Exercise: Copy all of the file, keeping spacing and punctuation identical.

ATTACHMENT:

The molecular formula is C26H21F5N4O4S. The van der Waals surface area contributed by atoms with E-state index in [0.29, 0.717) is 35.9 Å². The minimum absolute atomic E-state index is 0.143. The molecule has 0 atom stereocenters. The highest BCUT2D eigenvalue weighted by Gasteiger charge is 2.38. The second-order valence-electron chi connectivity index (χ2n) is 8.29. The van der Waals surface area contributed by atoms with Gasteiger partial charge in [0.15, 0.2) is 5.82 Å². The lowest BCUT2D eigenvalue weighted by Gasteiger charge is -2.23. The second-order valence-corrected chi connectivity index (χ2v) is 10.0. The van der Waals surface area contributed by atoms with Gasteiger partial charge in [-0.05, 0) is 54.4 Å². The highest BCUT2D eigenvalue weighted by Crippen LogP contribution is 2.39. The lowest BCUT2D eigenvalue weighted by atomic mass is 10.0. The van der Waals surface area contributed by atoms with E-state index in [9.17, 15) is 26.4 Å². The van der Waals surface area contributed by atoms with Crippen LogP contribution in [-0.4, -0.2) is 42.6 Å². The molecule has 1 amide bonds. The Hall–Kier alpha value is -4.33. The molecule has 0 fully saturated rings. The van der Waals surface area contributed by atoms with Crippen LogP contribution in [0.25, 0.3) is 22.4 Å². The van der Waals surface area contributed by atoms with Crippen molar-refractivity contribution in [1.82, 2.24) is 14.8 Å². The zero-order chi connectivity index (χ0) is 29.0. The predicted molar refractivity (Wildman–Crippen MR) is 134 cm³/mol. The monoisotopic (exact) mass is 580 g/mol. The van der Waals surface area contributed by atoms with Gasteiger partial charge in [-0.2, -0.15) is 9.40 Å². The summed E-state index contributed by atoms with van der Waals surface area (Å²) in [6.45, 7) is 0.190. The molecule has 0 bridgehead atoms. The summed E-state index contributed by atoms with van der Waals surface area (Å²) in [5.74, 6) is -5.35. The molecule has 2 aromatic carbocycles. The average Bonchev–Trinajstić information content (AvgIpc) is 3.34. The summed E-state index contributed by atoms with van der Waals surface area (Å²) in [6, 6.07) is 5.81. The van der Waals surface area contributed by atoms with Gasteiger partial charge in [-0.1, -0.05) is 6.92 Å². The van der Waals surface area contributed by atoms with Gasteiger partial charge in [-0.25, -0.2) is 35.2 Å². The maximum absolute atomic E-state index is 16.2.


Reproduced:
The molecular formula is C26H21F5N4O4S. The van der Waals surface area contributed by atoms with E-state index in [0.29, 0.717) is 35.9 Å². The minimum absolute atomic E-state index is 0.143. The molecule has 0 atom stereocenters. The highest BCUT2D eigenvalue weighted by Gasteiger charge is 2.38. The second-order valence-electron chi connectivity index (χ2n) is 8.29. The van der Waals surface area contributed by atoms with Gasteiger partial charge in [0.15, 0.2) is 5.82 Å². The lowest BCUT2D eigenvalue weighted by Gasteiger charge is -2.23. The second-order valence-corrected chi connectivity index (χ2v) is 10.0. The van der Waals surface area contributed by atoms with Gasteiger partial charge in [-0.05, 0) is 54.4 Å². The highest BCUT2D eigenvalue weighted by Crippen LogP contribution is 2.39. The lowest BCUT2D eigenvalue weighted by atomic mass is 10.0. The van der Waals surface area contributed by atoms with E-state index in [9.17, 15) is 26.4 Å². The van der Waals surface area contributed by atoms with Crippen LogP contribution in [-0.4, -0.2) is 42.6 Å². The molecule has 1 amide bonds. The Hall–Kier alpha value is -4.33. The molecule has 0 fully saturated rings. The van der Waals surface area contributed by atoms with Crippen LogP contribution in [0.25, 0.3) is 22.4 Å². The van der Waals surface area contributed by atoms with Crippen molar-refractivity contribution in [1.82, 2.24) is 14.8 Å². The zero-order chi connectivity index (χ0) is 29.0. The predicted molar refractivity (Wildman–Crippen MR) is 134 cm³/mol. The monoisotopic (exact) mass is 580 g/mol. The van der Waals surface area contributed by atoms with Gasteiger partial charge in [-0.2, -0.15) is 9.40 Å². The summed E-state index contributed by atoms with van der Waals surface area (Å²) in [6.45, 7) is 0.190. The molecule has 0 bridgehead atoms. The summed E-state index contributed by atoms with van der Waals surface area (Å²) in [5.74, 6) is -5.35. The molecule has 2 aromatic carbocycles. The average Bonchev–Trinajstić information content (AvgIpc) is 3.34. The summed E-state index contributed by atoms with van der Waals surface area (Å²) in [6, 6.07) is 5.81. The van der Waals surface area contributed by atoms with Gasteiger partial charge in [-0.1, -0.05) is 6.92 Å². The van der Waals surface area contributed by atoms with Gasteiger partial charge in [-0.25, -0.2) is 35.2 Å². The maximum absolute atomic E-state index is 16.2.